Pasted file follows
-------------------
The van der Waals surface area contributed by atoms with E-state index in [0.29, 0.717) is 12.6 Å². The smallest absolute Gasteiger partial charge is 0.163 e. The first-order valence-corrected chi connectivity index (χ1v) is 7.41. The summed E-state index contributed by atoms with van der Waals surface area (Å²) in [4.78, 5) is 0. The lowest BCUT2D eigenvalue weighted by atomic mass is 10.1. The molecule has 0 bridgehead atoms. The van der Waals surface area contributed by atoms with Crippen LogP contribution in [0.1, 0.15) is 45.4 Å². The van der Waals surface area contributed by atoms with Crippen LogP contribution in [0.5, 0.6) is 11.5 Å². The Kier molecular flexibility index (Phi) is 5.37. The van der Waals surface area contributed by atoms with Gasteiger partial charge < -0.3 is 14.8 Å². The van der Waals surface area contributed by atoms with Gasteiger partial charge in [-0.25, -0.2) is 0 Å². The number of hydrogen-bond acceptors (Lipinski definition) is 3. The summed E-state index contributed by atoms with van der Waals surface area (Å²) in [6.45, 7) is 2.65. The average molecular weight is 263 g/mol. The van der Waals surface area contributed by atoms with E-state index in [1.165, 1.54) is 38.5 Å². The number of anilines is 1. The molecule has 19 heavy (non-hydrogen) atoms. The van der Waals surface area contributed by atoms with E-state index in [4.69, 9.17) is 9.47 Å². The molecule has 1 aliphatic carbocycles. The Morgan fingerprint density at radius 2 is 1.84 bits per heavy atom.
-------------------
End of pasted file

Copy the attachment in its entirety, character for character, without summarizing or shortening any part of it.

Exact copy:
The van der Waals surface area contributed by atoms with E-state index in [0.29, 0.717) is 12.6 Å². The smallest absolute Gasteiger partial charge is 0.163 e. The first-order valence-corrected chi connectivity index (χ1v) is 7.41. The summed E-state index contributed by atoms with van der Waals surface area (Å²) in [4.78, 5) is 0. The lowest BCUT2D eigenvalue weighted by atomic mass is 10.1. The molecule has 0 bridgehead atoms. The van der Waals surface area contributed by atoms with Crippen LogP contribution in [0.1, 0.15) is 45.4 Å². The van der Waals surface area contributed by atoms with Crippen LogP contribution in [0.5, 0.6) is 11.5 Å². The Kier molecular flexibility index (Phi) is 5.37. The van der Waals surface area contributed by atoms with Gasteiger partial charge < -0.3 is 14.8 Å². The van der Waals surface area contributed by atoms with Gasteiger partial charge in [-0.25, -0.2) is 0 Å². The number of hydrogen-bond acceptors (Lipinski definition) is 3. The summed E-state index contributed by atoms with van der Waals surface area (Å²) in [6.45, 7) is 2.65. The average molecular weight is 263 g/mol. The van der Waals surface area contributed by atoms with E-state index in [1.165, 1.54) is 38.5 Å². The number of anilines is 1. The molecule has 19 heavy (non-hydrogen) atoms. The van der Waals surface area contributed by atoms with E-state index in [4.69, 9.17) is 9.47 Å². The molecule has 1 aliphatic carbocycles. The Morgan fingerprint density at radius 2 is 1.84 bits per heavy atom.